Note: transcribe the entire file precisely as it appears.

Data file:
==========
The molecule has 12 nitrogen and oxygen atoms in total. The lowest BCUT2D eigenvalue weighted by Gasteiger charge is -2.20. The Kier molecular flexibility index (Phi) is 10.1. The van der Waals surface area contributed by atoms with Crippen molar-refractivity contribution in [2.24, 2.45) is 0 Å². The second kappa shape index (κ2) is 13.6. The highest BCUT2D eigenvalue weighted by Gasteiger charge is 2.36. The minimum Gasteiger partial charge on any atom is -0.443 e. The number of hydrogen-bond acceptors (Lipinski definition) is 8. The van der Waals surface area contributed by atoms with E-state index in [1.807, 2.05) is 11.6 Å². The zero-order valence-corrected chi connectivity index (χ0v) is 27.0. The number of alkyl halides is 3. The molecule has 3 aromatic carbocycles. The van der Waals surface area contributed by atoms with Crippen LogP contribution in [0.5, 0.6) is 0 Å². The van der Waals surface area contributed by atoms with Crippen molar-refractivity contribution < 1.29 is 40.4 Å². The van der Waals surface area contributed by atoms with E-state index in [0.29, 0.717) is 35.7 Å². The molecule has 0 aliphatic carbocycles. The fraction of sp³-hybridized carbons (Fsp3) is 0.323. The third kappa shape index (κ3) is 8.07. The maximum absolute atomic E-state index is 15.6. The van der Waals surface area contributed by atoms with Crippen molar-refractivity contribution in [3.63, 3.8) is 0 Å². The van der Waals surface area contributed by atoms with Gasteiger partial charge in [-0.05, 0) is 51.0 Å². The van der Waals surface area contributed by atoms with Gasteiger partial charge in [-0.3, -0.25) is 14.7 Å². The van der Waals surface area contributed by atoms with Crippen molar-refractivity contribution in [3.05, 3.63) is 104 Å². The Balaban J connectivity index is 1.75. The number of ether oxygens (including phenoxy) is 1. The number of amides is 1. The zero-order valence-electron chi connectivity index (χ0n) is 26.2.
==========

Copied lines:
The molecule has 12 nitrogen and oxygen atoms in total. The lowest BCUT2D eigenvalue weighted by Gasteiger charge is -2.20. The Kier molecular flexibility index (Phi) is 10.1. The van der Waals surface area contributed by atoms with Crippen molar-refractivity contribution in [2.24, 2.45) is 0 Å². The second kappa shape index (κ2) is 13.6. The highest BCUT2D eigenvalue weighted by Gasteiger charge is 2.36. The minimum Gasteiger partial charge on any atom is -0.443 e. The number of hydrogen-bond acceptors (Lipinski definition) is 8. The van der Waals surface area contributed by atoms with E-state index in [1.807, 2.05) is 11.6 Å². The zero-order valence-corrected chi connectivity index (χ0v) is 27.0. The number of alkyl halides is 3. The molecule has 3 aromatic carbocycles. The van der Waals surface area contributed by atoms with Crippen LogP contribution in [0.5, 0.6) is 0 Å². The van der Waals surface area contributed by atoms with Crippen molar-refractivity contribution < 1.29 is 40.4 Å². The van der Waals surface area contributed by atoms with E-state index in [0.29, 0.717) is 35.7 Å². The molecule has 0 aliphatic carbocycles. The fraction of sp³-hybridized carbons (Fsp3) is 0.323. The third kappa shape index (κ3) is 8.07. The maximum absolute atomic E-state index is 15.6. The van der Waals surface area contributed by atoms with Crippen molar-refractivity contribution in [3.63, 3.8) is 0 Å². The van der Waals surface area contributed by atoms with Gasteiger partial charge in [-0.05, 0) is 51.0 Å². The van der Waals surface area contributed by atoms with Gasteiger partial charge in [-0.3, -0.25) is 14.7 Å². The van der Waals surface area contributed by atoms with Crippen molar-refractivity contribution in [3.05, 3.63) is 104 Å². The Balaban J connectivity index is 1.75. The number of ether oxygens (including phenoxy) is 1. The number of amides is 1. The zero-order valence-electron chi connectivity index (χ0n) is 26.2.